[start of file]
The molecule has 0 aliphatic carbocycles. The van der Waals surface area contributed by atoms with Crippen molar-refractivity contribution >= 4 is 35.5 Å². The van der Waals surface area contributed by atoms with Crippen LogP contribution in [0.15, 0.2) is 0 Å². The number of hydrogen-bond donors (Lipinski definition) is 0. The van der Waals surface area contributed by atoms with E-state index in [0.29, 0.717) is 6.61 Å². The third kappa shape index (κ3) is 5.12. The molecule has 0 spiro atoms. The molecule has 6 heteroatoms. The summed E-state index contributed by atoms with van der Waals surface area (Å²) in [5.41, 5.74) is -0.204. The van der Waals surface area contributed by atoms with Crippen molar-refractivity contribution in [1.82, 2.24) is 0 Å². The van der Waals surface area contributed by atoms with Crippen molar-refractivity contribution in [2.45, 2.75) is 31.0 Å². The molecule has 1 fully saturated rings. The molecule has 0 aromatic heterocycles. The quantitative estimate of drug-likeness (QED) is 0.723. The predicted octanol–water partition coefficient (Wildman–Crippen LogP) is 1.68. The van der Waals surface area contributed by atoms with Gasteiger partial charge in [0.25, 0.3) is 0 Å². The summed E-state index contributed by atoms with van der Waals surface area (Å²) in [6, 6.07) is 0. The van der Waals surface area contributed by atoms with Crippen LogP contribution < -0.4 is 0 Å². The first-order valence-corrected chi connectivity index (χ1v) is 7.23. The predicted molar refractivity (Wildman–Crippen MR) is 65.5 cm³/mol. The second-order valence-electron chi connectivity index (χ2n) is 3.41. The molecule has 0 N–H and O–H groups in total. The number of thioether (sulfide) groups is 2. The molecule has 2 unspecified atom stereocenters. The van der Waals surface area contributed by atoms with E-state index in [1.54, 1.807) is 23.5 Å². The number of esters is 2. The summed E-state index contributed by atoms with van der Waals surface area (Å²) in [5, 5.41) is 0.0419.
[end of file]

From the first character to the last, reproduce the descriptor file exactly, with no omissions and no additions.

The molecule has 0 aliphatic carbocycles. The van der Waals surface area contributed by atoms with Crippen molar-refractivity contribution >= 4 is 35.5 Å². The van der Waals surface area contributed by atoms with Crippen LogP contribution in [0.15, 0.2) is 0 Å². The number of hydrogen-bond donors (Lipinski definition) is 0. The van der Waals surface area contributed by atoms with E-state index in [0.29, 0.717) is 6.61 Å². The third kappa shape index (κ3) is 5.12. The molecule has 0 spiro atoms. The molecule has 6 heteroatoms. The summed E-state index contributed by atoms with van der Waals surface area (Å²) in [5.41, 5.74) is -0.204. The van der Waals surface area contributed by atoms with Crippen molar-refractivity contribution in [1.82, 2.24) is 0 Å². The van der Waals surface area contributed by atoms with Crippen molar-refractivity contribution in [2.45, 2.75) is 31.0 Å². The molecule has 1 fully saturated rings. The molecule has 0 aromatic heterocycles. The quantitative estimate of drug-likeness (QED) is 0.723. The predicted octanol–water partition coefficient (Wildman–Crippen LogP) is 1.68. The van der Waals surface area contributed by atoms with Gasteiger partial charge in [0.25, 0.3) is 0 Å². The summed E-state index contributed by atoms with van der Waals surface area (Å²) in [6, 6.07) is 0. The van der Waals surface area contributed by atoms with Crippen LogP contribution < -0.4 is 0 Å². The first-order valence-corrected chi connectivity index (χ1v) is 7.23. The predicted molar refractivity (Wildman–Crippen MR) is 65.5 cm³/mol. The second-order valence-electron chi connectivity index (χ2n) is 3.41. The molecule has 0 N–H and O–H groups in total. The number of thioether (sulfide) groups is 2. The molecule has 2 unspecified atom stereocenters. The van der Waals surface area contributed by atoms with E-state index in [1.54, 1.807) is 23.5 Å². The number of esters is 2. The summed E-state index contributed by atoms with van der Waals surface area (Å²) in [5, 5.41) is 0.0419.